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7 Bizarre Things to Do After You’re Dead

1. Have your body stuffed like artist Jeremy Bentham. As
requested in his will, his body was preserved and stored in a
wooden cabinet, termed his “Auto-Icon”. Originally kept by his
disciple Dr. Southwood Smith, it was acquired by University
College London in 1850. The Auto-Icon is kept on public display at
the end of the South Cloisters in the main building of the College.
The Auto-Icon has always had a wax head, as Bentham’s head
was badly damaged in the preservation process. The real head
was displayed in the same case for many years, but became the
target of repeated student pranks including being stolen on more
than one occasion. It is now locked away securely. (Side note:
you may have to truly befriend a taxidermist whilst you’re still alive
to make this first one happen. It’s not really a “walk-in” sort of

2. Launch yourself into space at Space Services, Inc. You can,
“touch the cosmos… Space Services makes it possible to honor
the dream and memory of your departed loved one by launching a
symbolic portion of cremated remains into Earth orbit, onto the
lunar surface or into deep space.” $495 gets you into low Earth
orbit. A cool $13k can get a bit of you-flavored cool-aid mix shot
into the heart of our galaxy.

3. Make yourself into the hardest thing on the planet with Life
Gem. I always wanted to be really shiny, and now, when I die, I
can be. Life gem extracts pure carbon from your remains and
forges a diamond. Man of steel my foot, I’d rather be the most
well-marketed gem on the planet.

4. You and your body could always “go green”. You might be
turning that shade after a few days anyway, but now it can be
good thing for the environment. Maybe you’ve got concerns about
the effects on the environment of traditional burial or cremation.
You can choose to be buried in a coffin made of cardboard or
other easily-biodegradable materials. Furthermore, you could
choose to have your final resting place in a park or woodland,
known as an eco-cemetery, and you can have a tree planted over
your grave as a contribution to the environment and a
remembrance. Get more info at

5. You could go online. Everyone’s doing it these days. You don’t
even have to have a pulse, just a modem. A quick visit to (I couldn’t make this up if I wanted to) and
you’re on your way to stiff cyberspace. Just make sure your will
clearly spells out the difference between a Night Elf Hunter’s garb
and a Night Elf Druid’s garb for your embalmer. Everyone knows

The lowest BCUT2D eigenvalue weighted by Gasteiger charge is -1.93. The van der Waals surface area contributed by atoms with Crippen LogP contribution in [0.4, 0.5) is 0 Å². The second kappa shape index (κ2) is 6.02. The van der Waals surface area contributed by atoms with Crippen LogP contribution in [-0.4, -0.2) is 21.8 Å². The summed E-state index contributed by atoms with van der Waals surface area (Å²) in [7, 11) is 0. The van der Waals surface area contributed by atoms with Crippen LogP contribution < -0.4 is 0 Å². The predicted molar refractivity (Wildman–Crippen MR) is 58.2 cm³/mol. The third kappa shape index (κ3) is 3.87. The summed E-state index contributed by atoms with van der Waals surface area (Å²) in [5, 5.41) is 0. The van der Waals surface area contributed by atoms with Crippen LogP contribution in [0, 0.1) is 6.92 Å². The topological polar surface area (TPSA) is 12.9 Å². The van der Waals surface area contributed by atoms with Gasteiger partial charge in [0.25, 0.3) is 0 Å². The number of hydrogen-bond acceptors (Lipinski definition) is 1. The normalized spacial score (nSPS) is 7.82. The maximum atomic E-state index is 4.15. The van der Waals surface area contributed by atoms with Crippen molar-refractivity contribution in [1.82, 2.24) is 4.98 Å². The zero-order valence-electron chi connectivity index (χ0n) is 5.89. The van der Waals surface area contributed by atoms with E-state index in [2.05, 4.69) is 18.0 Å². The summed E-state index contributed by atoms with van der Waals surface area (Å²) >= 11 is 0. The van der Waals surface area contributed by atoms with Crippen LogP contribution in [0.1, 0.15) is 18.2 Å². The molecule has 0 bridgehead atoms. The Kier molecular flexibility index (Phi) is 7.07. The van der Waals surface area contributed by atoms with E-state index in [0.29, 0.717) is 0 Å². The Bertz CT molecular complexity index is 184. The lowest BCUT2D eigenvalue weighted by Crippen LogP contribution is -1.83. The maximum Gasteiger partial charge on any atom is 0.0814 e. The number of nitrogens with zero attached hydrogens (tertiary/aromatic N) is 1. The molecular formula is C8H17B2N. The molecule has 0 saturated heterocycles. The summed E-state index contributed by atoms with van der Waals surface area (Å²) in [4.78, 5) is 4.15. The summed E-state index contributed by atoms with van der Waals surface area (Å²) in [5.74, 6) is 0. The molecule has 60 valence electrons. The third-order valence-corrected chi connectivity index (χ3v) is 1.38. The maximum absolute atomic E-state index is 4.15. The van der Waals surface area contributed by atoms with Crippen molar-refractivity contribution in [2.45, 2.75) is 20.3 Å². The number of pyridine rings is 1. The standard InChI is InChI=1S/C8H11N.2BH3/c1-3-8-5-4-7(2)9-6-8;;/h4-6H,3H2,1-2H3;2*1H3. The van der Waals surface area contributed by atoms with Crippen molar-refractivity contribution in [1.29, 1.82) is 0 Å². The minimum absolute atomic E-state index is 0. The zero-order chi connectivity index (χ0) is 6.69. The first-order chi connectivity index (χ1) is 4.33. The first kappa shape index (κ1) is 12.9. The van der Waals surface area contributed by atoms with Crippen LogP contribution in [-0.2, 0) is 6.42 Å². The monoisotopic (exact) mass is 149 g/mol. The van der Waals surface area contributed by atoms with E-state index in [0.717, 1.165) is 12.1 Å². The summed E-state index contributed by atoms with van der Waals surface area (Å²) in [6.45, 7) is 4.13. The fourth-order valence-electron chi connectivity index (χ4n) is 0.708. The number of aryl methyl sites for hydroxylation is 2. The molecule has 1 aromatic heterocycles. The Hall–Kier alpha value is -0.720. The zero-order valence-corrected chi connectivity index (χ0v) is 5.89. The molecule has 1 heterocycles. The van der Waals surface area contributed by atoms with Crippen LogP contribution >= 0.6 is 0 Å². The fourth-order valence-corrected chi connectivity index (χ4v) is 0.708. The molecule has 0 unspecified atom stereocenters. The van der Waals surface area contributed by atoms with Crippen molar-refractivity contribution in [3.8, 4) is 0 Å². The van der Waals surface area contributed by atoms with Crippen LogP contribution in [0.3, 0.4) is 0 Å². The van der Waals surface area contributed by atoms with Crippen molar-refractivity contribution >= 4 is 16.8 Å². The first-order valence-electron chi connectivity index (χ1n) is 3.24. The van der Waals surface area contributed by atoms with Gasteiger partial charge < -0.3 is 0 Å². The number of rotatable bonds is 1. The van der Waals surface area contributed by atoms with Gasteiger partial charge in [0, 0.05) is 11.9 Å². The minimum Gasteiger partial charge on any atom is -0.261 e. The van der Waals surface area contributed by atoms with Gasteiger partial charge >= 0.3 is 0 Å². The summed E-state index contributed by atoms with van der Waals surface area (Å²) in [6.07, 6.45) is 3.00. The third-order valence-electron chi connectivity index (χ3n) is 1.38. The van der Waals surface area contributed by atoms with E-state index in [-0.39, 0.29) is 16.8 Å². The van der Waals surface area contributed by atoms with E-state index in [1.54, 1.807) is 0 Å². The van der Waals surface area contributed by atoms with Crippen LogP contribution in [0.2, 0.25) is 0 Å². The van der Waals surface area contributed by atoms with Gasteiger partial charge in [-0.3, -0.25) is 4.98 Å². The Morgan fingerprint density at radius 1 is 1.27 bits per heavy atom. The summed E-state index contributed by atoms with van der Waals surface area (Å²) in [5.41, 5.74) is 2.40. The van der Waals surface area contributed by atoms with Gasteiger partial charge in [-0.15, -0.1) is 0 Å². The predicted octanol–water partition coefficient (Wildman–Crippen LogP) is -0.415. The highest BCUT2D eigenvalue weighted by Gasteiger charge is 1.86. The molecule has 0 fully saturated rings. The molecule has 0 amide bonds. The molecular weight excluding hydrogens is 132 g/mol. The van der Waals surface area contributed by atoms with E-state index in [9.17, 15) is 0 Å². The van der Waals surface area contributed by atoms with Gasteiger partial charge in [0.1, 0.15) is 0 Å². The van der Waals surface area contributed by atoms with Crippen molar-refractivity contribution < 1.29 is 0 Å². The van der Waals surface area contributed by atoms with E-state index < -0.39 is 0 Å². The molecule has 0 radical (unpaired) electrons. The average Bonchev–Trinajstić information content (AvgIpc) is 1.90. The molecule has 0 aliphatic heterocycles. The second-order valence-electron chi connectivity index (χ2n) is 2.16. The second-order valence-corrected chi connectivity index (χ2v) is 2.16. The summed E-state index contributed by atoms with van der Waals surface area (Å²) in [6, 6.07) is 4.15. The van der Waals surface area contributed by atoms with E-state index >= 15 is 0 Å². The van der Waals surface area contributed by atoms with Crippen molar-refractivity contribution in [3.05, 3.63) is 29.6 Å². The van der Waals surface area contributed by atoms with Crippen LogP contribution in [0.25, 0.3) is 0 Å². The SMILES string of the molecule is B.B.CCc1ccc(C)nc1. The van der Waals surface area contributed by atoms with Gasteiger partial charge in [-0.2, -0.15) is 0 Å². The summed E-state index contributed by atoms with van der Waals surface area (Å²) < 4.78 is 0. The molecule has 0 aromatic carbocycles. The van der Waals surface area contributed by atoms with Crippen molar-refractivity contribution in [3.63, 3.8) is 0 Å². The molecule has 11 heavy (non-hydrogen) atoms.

druids are pussies and you wouldn’t want to look silly on the big

6. Have someone eat your sins, if you’ve got six-pence. (I would
imagine, this is handy solution for those without religion, but
insecure in their lack of belief.) This was common practice in the
19th century in Wales. A sin eater was hired to place a cube of
salt on the dead body and then place a loaf of bread on top of
that. The eater would mutter an incantation and then consume
the bread with a bowl of beer or milk. It was then understood that
he had taken all the deceased sins upon himself. Sin eaters were
generally despised in their communities and considered Pariah:
irredeemable souls. (And underpaid ones, if you ask me.)

7. Maybe you’re not going quietly into that good night at all.
Perhaps you would be best served by U.S. patent #81,437, the
coffin escape hatch. “”The nature of this invention consists in
placing on the lid of the coffin, and directly over the face of the
body laid therein, a square tube, which extends from the coffin up
through and over the surface of the grave, said tube containing a
ladder and a cord, one end of said cord being placed in the hand
of the person laid in the coffin, and the other end of said cord
being attached to a bell on the top of the square tube, so that,
should a person be interred ere life is extinct, he can, on recovery
to consciousness, ascend from the grave and the coffin by the
ladder; or, if not able to ascend by said ladder, ring the bell,
thereby giving an alarm, and thus save himself from premature
burial and death” I would imagine this was much more useful
back then when medicine was a less precise science.

Source: The World Wide Web! - Back to Homepage

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